How to work with damaged HDDs in a RAID
The Data Extractor Express RAID Edition can work with two damaged HDDs connected to PC-3000 Express ports within one task at the same time. The total number of the connected HDDs can be increased by using motherboard ports and file-images.
Crucial features for working with damaged HDDs of a virtual RAID:
- Ability to make a full or partial data copy from any HDD included in the RAID
- Ability to define and use a virtual translator for any HDD in the RAID or the whole virtual RAID
- Ability to manage and interact with the specialized PC-3000 Express utility for HDDs connected to the PC-3000 Express ports (power supply management, reset commands, choice of reading command etc.)
- Advanced features for working with SCSI and SAS storage devices (full control over reading parameters, choice of reading command, building the head map etc.)
- Ability to skip the damaged HDD while defining the array configuration or to use data taken from a copy
- Redundancy usage with the purpose of data recovery from the problematic HDDs
- Integrated logical analysis features that allow for reading only the minimally necessary amount of data from the storage device, thus reducing the load and increasing the chances of successful recovery
Before the Data Extractor Express RAID Edition appeared, you would have had to have made a full sector-by-sector copy of the data from the simple stripe if one of its members was physically damaged and could not be connected in a standard way, or it would not have been possible to get access to its sectors without using the PC-3000 Express or PC-3000 SAS methods. You could only have attempted to recover the user data after creating a copy.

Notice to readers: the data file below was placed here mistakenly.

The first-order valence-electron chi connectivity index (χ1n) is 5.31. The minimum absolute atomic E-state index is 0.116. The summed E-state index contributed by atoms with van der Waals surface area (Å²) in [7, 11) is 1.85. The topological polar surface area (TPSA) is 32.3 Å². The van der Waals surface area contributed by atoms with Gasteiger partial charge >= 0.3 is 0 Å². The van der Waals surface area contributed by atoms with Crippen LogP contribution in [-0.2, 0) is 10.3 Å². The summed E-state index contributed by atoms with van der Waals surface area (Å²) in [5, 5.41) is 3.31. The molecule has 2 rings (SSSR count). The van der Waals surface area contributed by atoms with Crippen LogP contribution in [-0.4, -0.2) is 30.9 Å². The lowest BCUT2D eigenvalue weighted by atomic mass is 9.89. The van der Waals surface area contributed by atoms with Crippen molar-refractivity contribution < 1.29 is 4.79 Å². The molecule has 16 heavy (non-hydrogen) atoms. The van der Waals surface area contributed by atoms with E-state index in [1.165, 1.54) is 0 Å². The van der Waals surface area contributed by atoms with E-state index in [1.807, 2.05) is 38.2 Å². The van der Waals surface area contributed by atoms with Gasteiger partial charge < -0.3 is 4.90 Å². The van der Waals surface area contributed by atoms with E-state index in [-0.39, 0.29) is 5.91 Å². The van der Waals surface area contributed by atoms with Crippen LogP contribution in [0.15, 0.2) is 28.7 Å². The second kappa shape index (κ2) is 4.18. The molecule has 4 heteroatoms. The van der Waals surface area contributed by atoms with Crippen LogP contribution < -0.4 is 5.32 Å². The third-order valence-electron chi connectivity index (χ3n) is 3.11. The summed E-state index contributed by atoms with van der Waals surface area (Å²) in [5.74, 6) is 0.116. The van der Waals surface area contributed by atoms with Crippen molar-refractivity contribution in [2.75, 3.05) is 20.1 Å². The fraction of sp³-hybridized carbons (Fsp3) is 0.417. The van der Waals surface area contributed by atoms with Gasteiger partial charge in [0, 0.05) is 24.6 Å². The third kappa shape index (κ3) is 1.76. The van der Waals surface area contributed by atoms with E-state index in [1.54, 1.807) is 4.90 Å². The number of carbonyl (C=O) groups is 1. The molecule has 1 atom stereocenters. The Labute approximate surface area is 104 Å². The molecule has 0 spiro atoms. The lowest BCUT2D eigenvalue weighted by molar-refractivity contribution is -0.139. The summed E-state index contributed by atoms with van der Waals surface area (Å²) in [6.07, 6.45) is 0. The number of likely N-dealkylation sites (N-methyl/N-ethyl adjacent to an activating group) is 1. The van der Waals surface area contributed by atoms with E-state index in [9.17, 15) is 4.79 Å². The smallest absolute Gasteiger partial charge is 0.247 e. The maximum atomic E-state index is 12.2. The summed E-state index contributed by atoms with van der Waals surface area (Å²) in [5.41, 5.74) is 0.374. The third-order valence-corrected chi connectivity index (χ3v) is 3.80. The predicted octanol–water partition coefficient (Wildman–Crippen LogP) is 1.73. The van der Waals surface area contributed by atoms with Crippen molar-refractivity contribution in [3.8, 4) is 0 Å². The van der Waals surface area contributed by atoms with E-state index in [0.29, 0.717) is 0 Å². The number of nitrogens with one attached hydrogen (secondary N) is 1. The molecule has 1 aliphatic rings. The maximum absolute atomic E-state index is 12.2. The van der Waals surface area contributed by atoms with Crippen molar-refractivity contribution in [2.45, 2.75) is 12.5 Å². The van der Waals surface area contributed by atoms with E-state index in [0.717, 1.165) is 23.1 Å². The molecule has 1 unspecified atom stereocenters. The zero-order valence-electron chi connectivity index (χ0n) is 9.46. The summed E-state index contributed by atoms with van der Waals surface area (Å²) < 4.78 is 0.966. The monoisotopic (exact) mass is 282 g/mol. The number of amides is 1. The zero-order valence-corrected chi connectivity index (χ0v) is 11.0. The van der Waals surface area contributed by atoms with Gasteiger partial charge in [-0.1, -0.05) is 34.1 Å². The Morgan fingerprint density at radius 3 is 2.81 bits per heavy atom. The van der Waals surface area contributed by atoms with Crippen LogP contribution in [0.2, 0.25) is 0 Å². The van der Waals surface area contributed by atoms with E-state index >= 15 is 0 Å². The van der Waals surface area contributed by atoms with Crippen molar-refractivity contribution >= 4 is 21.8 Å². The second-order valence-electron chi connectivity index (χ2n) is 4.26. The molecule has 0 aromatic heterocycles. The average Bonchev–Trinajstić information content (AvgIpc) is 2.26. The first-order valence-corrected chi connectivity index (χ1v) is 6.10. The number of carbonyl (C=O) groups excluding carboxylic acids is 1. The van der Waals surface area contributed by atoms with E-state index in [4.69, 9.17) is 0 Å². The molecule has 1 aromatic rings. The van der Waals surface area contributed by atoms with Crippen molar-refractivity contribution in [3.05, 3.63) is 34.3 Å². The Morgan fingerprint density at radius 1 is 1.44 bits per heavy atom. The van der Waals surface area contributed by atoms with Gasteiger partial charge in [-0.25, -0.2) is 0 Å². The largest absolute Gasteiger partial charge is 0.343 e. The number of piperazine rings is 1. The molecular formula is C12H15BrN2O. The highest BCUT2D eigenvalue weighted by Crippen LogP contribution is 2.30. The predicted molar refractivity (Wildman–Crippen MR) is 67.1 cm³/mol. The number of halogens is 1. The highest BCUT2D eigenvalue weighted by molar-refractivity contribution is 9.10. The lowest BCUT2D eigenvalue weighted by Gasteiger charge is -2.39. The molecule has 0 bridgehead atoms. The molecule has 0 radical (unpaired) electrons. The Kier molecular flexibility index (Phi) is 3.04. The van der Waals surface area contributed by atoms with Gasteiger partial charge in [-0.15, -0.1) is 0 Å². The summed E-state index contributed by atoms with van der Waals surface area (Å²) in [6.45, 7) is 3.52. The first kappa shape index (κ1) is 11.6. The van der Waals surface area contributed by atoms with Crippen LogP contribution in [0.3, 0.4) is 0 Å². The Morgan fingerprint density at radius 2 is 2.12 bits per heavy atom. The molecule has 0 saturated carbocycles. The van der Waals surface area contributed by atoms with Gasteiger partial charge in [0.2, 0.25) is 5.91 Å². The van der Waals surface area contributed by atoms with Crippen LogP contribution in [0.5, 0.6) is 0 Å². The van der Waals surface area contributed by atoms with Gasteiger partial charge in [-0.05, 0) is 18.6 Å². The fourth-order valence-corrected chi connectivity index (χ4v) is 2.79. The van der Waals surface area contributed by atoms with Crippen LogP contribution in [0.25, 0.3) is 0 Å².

Taking into account the significant capacity of high end HDDs and possible issues with a full copy of the damaged drive, the Data Extractor Express RAID Edition provides a unique approach:
- Open the Virtual RAID in the Data Extractor Explorer and get an understanding of the data organization in the virtual RAID.
- Build a map of the required data. It can be a map of used sectors, a data map of the required catalogs, a necessary file map, or a metadata map.
- For the built map, build a “Sub-map” of sectors to be read from the damaged HDD.
- Make a sector-by-sector copy only of these required sectors by using the Data Extractor.
How to define the array configuration
RAID configurations can be very complex and data recovery from RAID is not easy even if the configuration appears to be simple. It can be difficult to define the correct order of HDDs, the block size and the initial shift.
Key features of the Data Extractor Express RAID Edition for defining the array configuration:
- Unique auto-detection mode for a wide range of configurations. This mode is based on the analysis of file systems and user data
- Powerful interactive mode that allows for easily defining unusual configurations, and very flexible automatic operations with an ability to control the current result
- Useful search tools help define numerous RAID parameters including detecting the size and reviewing the file system structures, metadata with disk structure (MBR, GPT etc.), including the metadata with the virtual RAID organization (mdadm RAID superblock), and analysis of the information from LDM
- Array parameters can be defined without touching defective HDDs
How to assemble a RAID and logically recover data
Even if you know the full configuration of a RAID and there are no problems with the damaged HDDs, recovering data from a RAID can be a complicated task for multiple reasons: a large number of drives which need to be connected simultaneously, slow read speeds, impossibility to assemble an unusual array configuration, or logical damage.